We're gonna be able to calculate all the same things that we were just calculating, the count and all of that, but we're not gonna use any recursion at all. And it's going to run significantly faster than the memoized version of recursion. And it's not gonna use any memory.

So it's like the unicorn solution that's both less memory usage and significantly faster. And you're wondering, what is this sorcery? How are we going to do it? This technique is referred to, in the general terms, as dynamic programming. The good news is you've actually already learned one form of dynamic programming, which is top-down dynamic programming, otherwise known as memoization.

But there's another form of dynamic programming, which is what usually people mean when they use this phrase, and it's called bottom-up dynamic programming. So we're gonna go in reverse. In essence, that's the idea that you should have in your mind from now. And there's another term for that, this is referred to generally as tabulation.

Tabulation should imply to you that most of the time when you're going to employ this technique, it's when you are counting things, when you are tabulating things. So it might not be as useful of a technique, for example, to calculate the acyclic paths where we weren't counting anything, we were just enumerating all the possible different paths.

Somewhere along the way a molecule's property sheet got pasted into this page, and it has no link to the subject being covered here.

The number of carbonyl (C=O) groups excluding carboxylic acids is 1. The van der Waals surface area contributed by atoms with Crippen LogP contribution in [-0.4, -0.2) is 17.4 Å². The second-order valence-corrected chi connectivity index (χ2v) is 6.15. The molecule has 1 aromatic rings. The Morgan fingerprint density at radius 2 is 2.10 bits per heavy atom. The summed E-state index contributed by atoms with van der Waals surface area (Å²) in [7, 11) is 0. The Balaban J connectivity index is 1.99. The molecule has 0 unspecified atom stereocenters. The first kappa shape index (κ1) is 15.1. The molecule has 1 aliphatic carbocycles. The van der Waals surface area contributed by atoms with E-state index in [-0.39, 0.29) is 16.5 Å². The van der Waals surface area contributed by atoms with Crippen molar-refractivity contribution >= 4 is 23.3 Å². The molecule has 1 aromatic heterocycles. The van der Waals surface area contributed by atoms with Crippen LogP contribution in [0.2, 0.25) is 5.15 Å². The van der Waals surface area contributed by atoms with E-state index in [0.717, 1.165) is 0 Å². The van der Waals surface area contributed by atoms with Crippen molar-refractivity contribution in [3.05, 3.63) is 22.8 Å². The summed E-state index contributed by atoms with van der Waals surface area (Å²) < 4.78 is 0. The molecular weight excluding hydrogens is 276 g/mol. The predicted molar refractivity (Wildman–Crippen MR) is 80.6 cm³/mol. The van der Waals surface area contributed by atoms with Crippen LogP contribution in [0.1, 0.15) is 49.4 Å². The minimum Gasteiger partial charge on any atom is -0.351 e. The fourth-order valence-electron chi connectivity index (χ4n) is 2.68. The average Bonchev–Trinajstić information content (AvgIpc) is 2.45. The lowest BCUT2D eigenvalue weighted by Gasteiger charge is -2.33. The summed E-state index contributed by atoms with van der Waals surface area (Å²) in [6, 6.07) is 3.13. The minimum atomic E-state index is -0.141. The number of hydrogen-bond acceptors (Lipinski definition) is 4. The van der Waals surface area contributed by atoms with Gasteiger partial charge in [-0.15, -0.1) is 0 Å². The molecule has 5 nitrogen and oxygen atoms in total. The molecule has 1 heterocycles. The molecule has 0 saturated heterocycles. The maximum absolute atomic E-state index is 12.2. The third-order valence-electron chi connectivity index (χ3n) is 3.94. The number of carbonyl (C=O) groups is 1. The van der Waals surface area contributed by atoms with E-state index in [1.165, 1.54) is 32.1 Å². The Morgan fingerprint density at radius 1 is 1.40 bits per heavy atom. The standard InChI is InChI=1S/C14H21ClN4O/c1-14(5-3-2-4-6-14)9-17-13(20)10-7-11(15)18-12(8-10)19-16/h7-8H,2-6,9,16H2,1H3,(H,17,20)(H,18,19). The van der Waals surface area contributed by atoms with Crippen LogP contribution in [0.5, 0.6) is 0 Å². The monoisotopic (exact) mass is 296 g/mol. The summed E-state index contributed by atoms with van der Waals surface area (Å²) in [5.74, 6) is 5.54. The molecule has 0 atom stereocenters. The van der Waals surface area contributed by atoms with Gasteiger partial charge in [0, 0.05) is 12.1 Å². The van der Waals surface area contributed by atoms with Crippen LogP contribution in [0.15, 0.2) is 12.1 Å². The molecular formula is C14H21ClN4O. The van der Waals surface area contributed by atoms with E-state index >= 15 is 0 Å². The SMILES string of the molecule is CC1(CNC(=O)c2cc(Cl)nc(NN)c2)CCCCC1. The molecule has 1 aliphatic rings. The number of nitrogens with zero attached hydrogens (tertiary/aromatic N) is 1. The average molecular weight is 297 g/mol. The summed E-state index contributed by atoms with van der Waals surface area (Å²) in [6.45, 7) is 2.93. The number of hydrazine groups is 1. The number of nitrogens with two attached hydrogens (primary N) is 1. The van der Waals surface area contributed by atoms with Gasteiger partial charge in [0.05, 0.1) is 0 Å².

You probably wouldn't necessarily want to apply this technique in that case. Tabulation is something that should evoke that idea that I wanna count things, I wanna find out how many things are doing. Another example might be if you were trying to come up with a bottom-up tabulation. Remember one of the warm-up problems I posed to you was calculating the size of the largest island.

Well, that is counting because we're counting the units of the size. As a side note, I don't think that that problem can actually be done with tabulation because there's another characteristic here, which is that you have to be able to define an ordering for the tabulation to occur for this technique to work.

And I know that may not make much sense, but you have to be able to go in a deterministic order through your data to be able to get a tabulation solution. And with the island's size problem, if you start from the top left of your grid and you work yourself downward and rightward through your grid, that might seem like a deterministic order to go through that.

But unfortunately, you would miss parts of the island that might have curved back around and you hadn't seen yet. So you would have to go in multiple directions, and you can't really go in multiple directions at the same time, or at least I haven't been able to figure out how to do so.

So I'm not convinced that all problems that are counting can be done that way, but there are some that can, and this is one of them. So we're gonna learn this technique. So this slide I originally used as a way to help folks get some sort of mental picture of what's going on.